An Immigrant’s View of Immigration, Part 3: Melting Pot vs. Mosaic

immigrant 3

In Part 2 of this series, I discussed three factors I believe led to the eventual assimilation of European immigrants into the American melting pot. The basic premise was that the majority of them wanted to assimilate, and that American culture, laws, and institutions helped/forced them to assimilate, or at least didn’t get in their way. In this article I will discuss my views on those factors that influence today’s new–and especially non-European–immigrants. [Editor’s note: to read this series from the beginning, click here.]

As the Immigration and Nationality Act of 1965 began to take effect, the number of European immigrants dropped and the number of non-European immigrants increased. Of course, there were three major groups of non-European origin already here; Asians, Africans, and Native Americans. The politics developed to deal with the past injustices toward these groups would have profound effects on them, future immigrants, and America in general.

I will not even attempt to summarize the unique hardships these three groups experienced. And no one should take what I write below as a sort of “equivalence” between the hardships of any set of groups. I cannot do historical justice to the different oppressions the groups may have experienced. However, there is one point I would like to mention because it is important in what follows.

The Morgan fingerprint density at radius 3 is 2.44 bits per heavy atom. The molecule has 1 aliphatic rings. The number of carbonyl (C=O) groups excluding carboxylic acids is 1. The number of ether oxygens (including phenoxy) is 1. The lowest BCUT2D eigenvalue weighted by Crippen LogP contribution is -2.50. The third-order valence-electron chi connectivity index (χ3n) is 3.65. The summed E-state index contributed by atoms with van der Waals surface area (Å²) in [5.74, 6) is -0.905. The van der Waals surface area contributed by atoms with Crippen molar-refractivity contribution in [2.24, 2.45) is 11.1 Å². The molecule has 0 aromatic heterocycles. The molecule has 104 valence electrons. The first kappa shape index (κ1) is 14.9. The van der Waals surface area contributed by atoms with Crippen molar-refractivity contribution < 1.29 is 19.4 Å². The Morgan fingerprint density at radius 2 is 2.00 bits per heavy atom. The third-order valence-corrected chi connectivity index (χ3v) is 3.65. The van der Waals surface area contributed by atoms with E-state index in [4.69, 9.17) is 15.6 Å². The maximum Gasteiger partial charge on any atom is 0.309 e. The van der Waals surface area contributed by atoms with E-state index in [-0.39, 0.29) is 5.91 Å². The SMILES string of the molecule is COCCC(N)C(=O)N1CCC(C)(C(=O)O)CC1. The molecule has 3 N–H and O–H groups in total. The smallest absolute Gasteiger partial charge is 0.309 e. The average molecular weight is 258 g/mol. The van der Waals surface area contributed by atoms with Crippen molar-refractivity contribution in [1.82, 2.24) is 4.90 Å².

Native Americans were doomed to second class status through the reservation system. Black Americans were given freedom only to experience another 100 years of discrimination and institutional oppression. Unfortunately, for both groups, continual federal involvement before and after the 1960s fated them to become “wards of the state.” The old joke applies here: “Hi, we’re from the federal government, and we’re here to help.” But in this case, it wasn’t, and still isn’t, funny.

What about Asians? I offer this observation as a point of debate: Asians never were wards of the state (except for the Japanese internment during WWII) to the extent the other two groups were. Yes, there were Asian ghettos. Yes, there were specific laws aimed at Asians. Yes, Asian communities and workers were unfairly and harshly treated. But overall, Asians struggled without the direct aid of a “compassionate government.”

Against this historical backdrop, the 1960s saw a growth in Liberal/Progressive anti-West and anti-American sentiment spurred on by opposition to the Vietnam War. During this time the West, particularly America, was seen as essentially evil at worst and broken at best for its treatment of minorities, women, and the poor. Social justice movements grew in strength in America, and internationally Liberation Theology was taking a foothold. These philosophies, wrapped in a socialist theme, provided a basis for upcoming laws dealing with education, housing, the family, minority and women’s rights, and a host of other social institutions and conventions. The very core of capitalism and the concept of the individual as the fundamental building block of society were being attacked. Since many of the new immigrants fell into various minority groups, the social justice movements affected them through new federal laws and programs. The current situation pertaining to illegal immigrants is an example, where immigration law, which should be concerned with American labor/talent needs, has morphed into politically exploitive civil rights and welfare laws.